I finished this book back in August (2013), just weeks after it was published. I wrote no review because there were already 4 and they all raved about this book. It had seemed harmless enough to me: a lazily written, not particularly creative read, similar to a preposterous soap opera, that whined out of my ipod and through my ears without imparting any real insight or pleasure I'd care to pass along. If 4 readers luved this, then there were 4 happy people in the world that might inspire even more happiness. : )
My magnanimity took a dive when I side-eyed this title on some obscure Best Reads list. As it marched its way onto more and more of these ubiquitous lists, I began to feel increasingly uncharitable to this book, responsible for those 4 happy readers back in August, ONLY because there were some really good books not getting a spot on those lists, and because -- I'm sorry, I'm sorry, I'm sorry -- but I thought this was overall processed doo doo you unfortunately read once in a while, but devoting all of your reading time to similar books could lead to atrophying of the brain. Harsh 'who-do-you-who-do-you-who-do-you-think you are' opinions like that aren't well received, and you might understand why I didn't share an opinion I wasn't proud of.
Ushering in 2014 means bidding adieu to 2013; so I'll think of the Robert Burns poem Auld Lang Syne while I peruse the Best Reads from 2013 lists...but there'll be no *cup o'kindness yet* for the inclusion of The Husband Secret.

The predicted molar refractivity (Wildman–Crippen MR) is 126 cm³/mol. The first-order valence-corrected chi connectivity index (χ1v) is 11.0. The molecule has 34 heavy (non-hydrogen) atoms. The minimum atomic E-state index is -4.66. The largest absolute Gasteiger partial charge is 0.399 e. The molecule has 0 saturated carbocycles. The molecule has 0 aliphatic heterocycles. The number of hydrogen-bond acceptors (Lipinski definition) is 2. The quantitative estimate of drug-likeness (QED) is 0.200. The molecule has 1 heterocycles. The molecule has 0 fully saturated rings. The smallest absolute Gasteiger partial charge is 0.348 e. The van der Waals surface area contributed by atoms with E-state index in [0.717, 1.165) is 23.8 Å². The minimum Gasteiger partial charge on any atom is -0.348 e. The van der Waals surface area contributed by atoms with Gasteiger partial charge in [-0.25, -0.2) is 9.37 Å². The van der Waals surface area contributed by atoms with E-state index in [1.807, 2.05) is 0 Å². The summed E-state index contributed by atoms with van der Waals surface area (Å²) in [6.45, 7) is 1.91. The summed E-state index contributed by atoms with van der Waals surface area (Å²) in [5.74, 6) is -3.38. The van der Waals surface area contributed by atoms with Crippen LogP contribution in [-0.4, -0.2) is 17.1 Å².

The central premise of this book, that a responsible woman would have stayed with this guy, is absurd. If you can get past that it passes the time. I finished this one.
I prefer nonfiction books, but this was a very nice escape!
The plot is woven perfectly and I adored all of the characters immediately.
Wow! WOW! W. O. W! So many characters, so intricately woven together...so much I never saw coming! I just finished this book and am going to purchase others by this author! LOVED it!
At first, it was difficult following the author as she introduced the characters. However, after I got the flow of the story line, it was diffficult to stop. I'm glad the book ended the way it did. It made you think what would you do in those circumstances? I was surprised that she revealed the murderer, and who he was so soon.
If you can get through the first 10 chapters without glazing over, you'll find the book very enjoyable.
I enjoyed Tess and her journey of conflicting emotions of loving and hating all at the same time. Emotions that we all have or will experience, and how we manage those feelings.
Four hours too long due to flowery descriptions of everyday actions like parking a car. It is safe to assume one lifts a handbrake and unbuckles a seatbelt before exiting.
The Biggest Loser mentions was another waste of time the author uses to portray the exact same time span in several different households.
These overly wordy descriptions were repeated over and over to the point where I wanted to delete the book. This novel just needed a better final editor and it would have been five stars. This felt like one of those papers back in college when I hadn't met my word limit so I went back and added elaborate explanations. I might not have minded it so much if I were reading it, rather than listening. Even at 2x speed it felt dreadfully long. I couldn't wait until it was over.